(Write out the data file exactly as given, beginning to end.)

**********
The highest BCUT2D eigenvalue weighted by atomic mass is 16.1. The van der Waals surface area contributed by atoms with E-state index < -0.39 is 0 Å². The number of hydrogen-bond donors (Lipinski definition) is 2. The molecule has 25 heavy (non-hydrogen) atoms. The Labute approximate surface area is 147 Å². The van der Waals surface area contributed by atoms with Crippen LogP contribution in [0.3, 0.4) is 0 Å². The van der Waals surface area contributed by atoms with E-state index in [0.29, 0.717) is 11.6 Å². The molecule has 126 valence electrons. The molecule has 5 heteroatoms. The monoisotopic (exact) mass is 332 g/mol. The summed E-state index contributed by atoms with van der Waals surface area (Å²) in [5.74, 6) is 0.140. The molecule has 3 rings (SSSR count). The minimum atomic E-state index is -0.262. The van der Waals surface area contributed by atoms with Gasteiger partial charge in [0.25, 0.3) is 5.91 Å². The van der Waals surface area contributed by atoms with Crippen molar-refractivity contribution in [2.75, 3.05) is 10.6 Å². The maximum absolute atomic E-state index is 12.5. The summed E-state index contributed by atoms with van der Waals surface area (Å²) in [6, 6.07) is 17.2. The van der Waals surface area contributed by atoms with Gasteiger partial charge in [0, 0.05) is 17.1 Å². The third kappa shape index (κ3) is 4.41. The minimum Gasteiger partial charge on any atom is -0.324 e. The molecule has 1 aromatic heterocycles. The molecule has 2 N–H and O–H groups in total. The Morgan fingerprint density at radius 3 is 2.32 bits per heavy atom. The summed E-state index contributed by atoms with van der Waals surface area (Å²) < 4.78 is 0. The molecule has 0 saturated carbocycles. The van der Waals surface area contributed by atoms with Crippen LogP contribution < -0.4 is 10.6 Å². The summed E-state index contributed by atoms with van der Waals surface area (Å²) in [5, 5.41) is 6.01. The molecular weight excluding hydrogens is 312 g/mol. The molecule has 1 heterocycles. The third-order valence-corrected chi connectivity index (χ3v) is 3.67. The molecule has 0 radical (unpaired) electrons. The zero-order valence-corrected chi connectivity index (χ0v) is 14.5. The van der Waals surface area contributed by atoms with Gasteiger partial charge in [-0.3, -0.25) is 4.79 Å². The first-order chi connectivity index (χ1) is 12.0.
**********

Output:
The highest BCUT2D eigenvalue weighted by atomic mass is 16.1. The van der Waals surface area contributed by atoms with E-state index < -0.39 is 0 Å². The number of hydrogen-bond donors (Lipinski definition) is 2. The molecule has 25 heavy (non-hydrogen) atoms. The Labute approximate surface area is 147 Å². The van der Waals surface area contributed by atoms with Crippen LogP contribution in [0.3, 0.4) is 0 Å². The van der Waals surface area contributed by atoms with E-state index in [0.29, 0.717) is 11.6 Å². The molecule has 126 valence electrons. The molecule has 5 heteroatoms. The monoisotopic (exact) mass is 332 g/mol. The summed E-state index contributed by atoms with van der Waals surface area (Å²) in [5.74, 6) is 0.140. The molecule has 3 rings (SSSR count). The minimum atomic E-state index is -0.262. The van der Waals surface area contributed by atoms with Gasteiger partial charge in [0.25, 0.3) is 5.91 Å². The van der Waals surface area contributed by atoms with Crippen molar-refractivity contribution in [2.75, 3.05) is 10.6 Å². The maximum absolute atomic E-state index is 12.5. The summed E-state index contributed by atoms with van der Waals surface area (Å²) in [6, 6.07) is 17.2. The van der Waals surface area contributed by atoms with Gasteiger partial charge in [0, 0.05) is 17.1 Å². The third kappa shape index (κ3) is 4.41. The minimum Gasteiger partial charge on any atom is -0.324 e. The molecule has 1 aromatic heterocycles. The molecule has 2 N–H and O–H groups in total. The Morgan fingerprint density at radius 3 is 2.32 bits per heavy atom. The summed E-state index contributed by atoms with van der Waals surface area (Å²) < 4.78 is 0. The molecule has 0 saturated carbocycles. The van der Waals surface area contributed by atoms with Crippen LogP contribution < -0.4 is 10.6 Å². The summed E-state index contributed by atoms with van der Waals surface area (Å²) in [5, 5.41) is 6.01. The molecular weight excluding hydrogens is 312 g/mol. The molecule has 1 heterocycles. The third-order valence-corrected chi connectivity index (χ3v) is 3.67. The molecule has 0 radical (unpaired) electrons. The zero-order valence-corrected chi connectivity index (χ0v) is 14.5. The van der Waals surface area contributed by atoms with Gasteiger partial charge in [-0.3, -0.25) is 4.79 Å². The first-order chi connectivity index (χ1) is 12.0.